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B'Mitzvah Preparation & Requirements: “On Three Things”

In the Mishnah, the earliest collection of rabbinic teachings, we find this saying: “On three things the world stands: on Torah, on avodah (prayer), and on gemilut chasadim (deeds of lovingkindness)” (Pirkei Avot 1:2). Our children’s Jewish education is based upon this three-fold formula, and the B'Mitzvah process reflects it as well.
 

1) Torah/Learning

“Torah” refers to the first five books of the Bible, but also to Jewish learning in the broadest sense. The B'Mitzvah ceremony represents the culmination of the first stage of a young person’s Jewish study. For Reconstructionist Judaism, “Torah” encompasses all the richness of Jewish culture — including Hebrew language, Bible and other sacred texts, music and literature, and Jewish history.

We recognize that different children have different strengths and capabilities, and we want to make sure that preparing for the B'Mitzvah ceremony does not become a stressful burden. With the caveat that children’s special needs and abilities will always be taken into account, these are the specific components of B'Mitzvah preparation:

‣ Competence in Hebrew reading. B'nei Mitzvah are expected to be able to read portions of the Shabbat liturgy as well as selections from the Torah and haftarah (prophetic reading).

‣ Ability to leyn (chant) from the Torah scroll and the haftarah. Each student will work with a private tutor to learn the trope, the traditional modes of chanting Torah and haftarah. It is recommended to begin this preparation 8-10 months before the ceremony, depending on the student’s facility with Hebrew and singing. Please contact Rabbi Toba or Earnest Vener for a list of possible tutors. 

‣ Preparation and delivery of a d’var Torah, “Torah talk.” Over the course of the year preceding the ceremony, Rabbi Toba or Earnest Arky Soloman will meet with each student to discuss the Torah portion and help them prepare their d’var Torah.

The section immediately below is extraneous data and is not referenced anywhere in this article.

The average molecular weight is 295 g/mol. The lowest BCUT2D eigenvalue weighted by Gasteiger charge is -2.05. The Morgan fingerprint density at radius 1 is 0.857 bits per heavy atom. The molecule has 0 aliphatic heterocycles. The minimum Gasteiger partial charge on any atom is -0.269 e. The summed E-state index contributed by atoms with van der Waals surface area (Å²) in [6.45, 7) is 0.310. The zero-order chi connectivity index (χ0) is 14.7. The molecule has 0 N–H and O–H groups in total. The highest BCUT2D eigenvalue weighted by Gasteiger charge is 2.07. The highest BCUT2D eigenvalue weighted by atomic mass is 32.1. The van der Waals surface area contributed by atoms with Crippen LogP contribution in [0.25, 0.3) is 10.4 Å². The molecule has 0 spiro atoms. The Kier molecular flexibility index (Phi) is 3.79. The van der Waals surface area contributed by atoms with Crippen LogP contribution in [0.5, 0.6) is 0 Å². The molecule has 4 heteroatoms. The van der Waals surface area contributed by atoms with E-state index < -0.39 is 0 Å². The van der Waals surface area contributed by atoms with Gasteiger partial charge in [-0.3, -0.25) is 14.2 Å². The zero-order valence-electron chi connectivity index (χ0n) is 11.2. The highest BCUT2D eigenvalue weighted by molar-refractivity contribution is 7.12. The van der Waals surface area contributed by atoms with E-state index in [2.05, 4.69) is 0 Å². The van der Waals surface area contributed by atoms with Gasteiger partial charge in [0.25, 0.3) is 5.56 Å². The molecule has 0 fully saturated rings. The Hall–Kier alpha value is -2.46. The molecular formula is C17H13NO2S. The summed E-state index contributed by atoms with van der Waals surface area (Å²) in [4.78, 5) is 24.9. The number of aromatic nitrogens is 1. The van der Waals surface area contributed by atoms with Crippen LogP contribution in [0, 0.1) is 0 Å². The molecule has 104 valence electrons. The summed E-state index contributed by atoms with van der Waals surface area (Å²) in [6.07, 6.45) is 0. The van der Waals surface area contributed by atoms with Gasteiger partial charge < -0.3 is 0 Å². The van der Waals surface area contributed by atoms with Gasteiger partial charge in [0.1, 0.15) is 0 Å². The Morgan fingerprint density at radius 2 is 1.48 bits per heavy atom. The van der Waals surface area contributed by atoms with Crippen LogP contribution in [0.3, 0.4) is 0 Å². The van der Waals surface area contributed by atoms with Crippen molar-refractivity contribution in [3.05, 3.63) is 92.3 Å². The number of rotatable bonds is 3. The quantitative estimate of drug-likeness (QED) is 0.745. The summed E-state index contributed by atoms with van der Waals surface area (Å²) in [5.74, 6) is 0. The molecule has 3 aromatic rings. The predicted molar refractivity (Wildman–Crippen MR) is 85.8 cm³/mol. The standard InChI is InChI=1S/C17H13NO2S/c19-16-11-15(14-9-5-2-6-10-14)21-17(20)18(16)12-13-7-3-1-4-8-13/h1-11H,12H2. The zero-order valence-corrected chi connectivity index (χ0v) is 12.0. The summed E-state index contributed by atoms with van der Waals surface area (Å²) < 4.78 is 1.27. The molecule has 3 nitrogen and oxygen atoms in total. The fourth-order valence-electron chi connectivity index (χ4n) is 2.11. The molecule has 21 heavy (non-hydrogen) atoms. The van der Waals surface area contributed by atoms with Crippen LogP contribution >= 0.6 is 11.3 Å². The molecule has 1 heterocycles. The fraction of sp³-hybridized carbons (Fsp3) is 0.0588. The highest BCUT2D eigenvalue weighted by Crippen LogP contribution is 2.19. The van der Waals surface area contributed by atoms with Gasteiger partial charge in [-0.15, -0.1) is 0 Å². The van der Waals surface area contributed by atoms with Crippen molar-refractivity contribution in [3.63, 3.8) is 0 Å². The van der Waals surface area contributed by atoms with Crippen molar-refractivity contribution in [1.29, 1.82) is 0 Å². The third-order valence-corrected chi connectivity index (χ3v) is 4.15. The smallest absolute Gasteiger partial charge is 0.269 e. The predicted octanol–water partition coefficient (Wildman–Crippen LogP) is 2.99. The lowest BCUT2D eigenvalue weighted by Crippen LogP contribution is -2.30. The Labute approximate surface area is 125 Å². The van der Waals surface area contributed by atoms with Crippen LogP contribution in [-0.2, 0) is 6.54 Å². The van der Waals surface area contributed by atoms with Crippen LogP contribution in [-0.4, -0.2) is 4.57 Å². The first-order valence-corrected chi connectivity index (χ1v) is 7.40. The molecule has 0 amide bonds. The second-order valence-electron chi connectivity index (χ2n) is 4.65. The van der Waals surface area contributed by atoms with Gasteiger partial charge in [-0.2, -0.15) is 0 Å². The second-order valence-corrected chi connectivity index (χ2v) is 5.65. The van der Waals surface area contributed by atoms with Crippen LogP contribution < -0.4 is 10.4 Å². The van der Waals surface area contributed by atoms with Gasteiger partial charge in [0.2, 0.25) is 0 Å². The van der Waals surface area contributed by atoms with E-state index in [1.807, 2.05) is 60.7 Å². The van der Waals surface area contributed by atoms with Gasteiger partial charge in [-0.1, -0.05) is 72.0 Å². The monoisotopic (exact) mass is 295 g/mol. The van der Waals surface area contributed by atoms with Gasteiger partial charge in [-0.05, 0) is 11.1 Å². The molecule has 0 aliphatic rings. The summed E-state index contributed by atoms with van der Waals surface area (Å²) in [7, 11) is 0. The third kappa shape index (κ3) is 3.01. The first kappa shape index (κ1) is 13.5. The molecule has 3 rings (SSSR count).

In addition, the upcoming B'nei Mitzvah class and their parents are expected to attend the family education sessions held in the 6th & 7th grade years.
 

2) Avodah/Worship

Communal prayer is a central component of Dorshei Tzedek’s life as a community, and so we expect our B'nei Mitzvah to have familiarity with our Shabbat morning service. In addition, knowledge of the service is an important connection to Jewish communities around the world. 

Part of becoming a Jewish adult is figuring out what role prayer and Jewish spirituality will play in one’s life. As a community however, we affirm the value of each Jew being able to participate in religious services, being able to make a decision about the role of prayer in their own life from a place of knowledge and experience.

To that end, B'nei Mitzvah learn to chant segments of the Shabbat morning service, as well as the blessings before and after the reading of the Torah and haftarah. There are minimum requirements for service-leading, but each B'Mitzvah is encouraged to lead as much as they are able and interested. They learn portions of the service as part of the religious school curriculum, and will also be trained by their tutor.

In order to gain familiarity with the Shabbat morning service in general, and with our Reconstructionist service in particular, each student (along with a parent) is required to attend Shabbat morning services twice a month in the year leading up to the ceremony. If you are busy attending B'nei Mitzvah services at other synagogues, then one service at another synagogue can count towards the monthly requirement, and the other at Dorshei Tzedek.
 

3) Gemilut Chasadim/Acts of Lovingkindness

Caring for others, by giving of one’s time and material possessions, is a fundamental Jewish value. As part of their preparation for becoming full members of the Jewish community, B'nei Mitzvah are required to become involved in some sort of social action (“tikkun olam”) project in the year leading up to their ceremony. This can include volunteering at a soup kitchen, tutoring someone in need, working with an environmental organization, or any other project that involves giving of one’s time and energy and care for those who are in need. This can also be a family project. These projects will be discussed at one of the Family Education programs, and the rabbis will discuss specific tikkun olam opportunities with you at the family meeting one year before your ceremony.


A Note on Special Needs

It is important to reiterate that every Jew becomes B'Mitzvah when they turn 13, regardless of what ceremony they may or may not have. Congregation Dorshei Tzedek is committed to making this important life cycle celebration accessible and meaningful to all of its members, including those young people who have disabilities that make it difficult or impossible to participate in all of the ways outlined above. In such cases, a special program of preparation will be worked out in consultation with the rabbis and the Inclusion Coordinator.
 

Next: Opportunities for Tzedakah

Tue, June 28 2022 29 Sivan 5782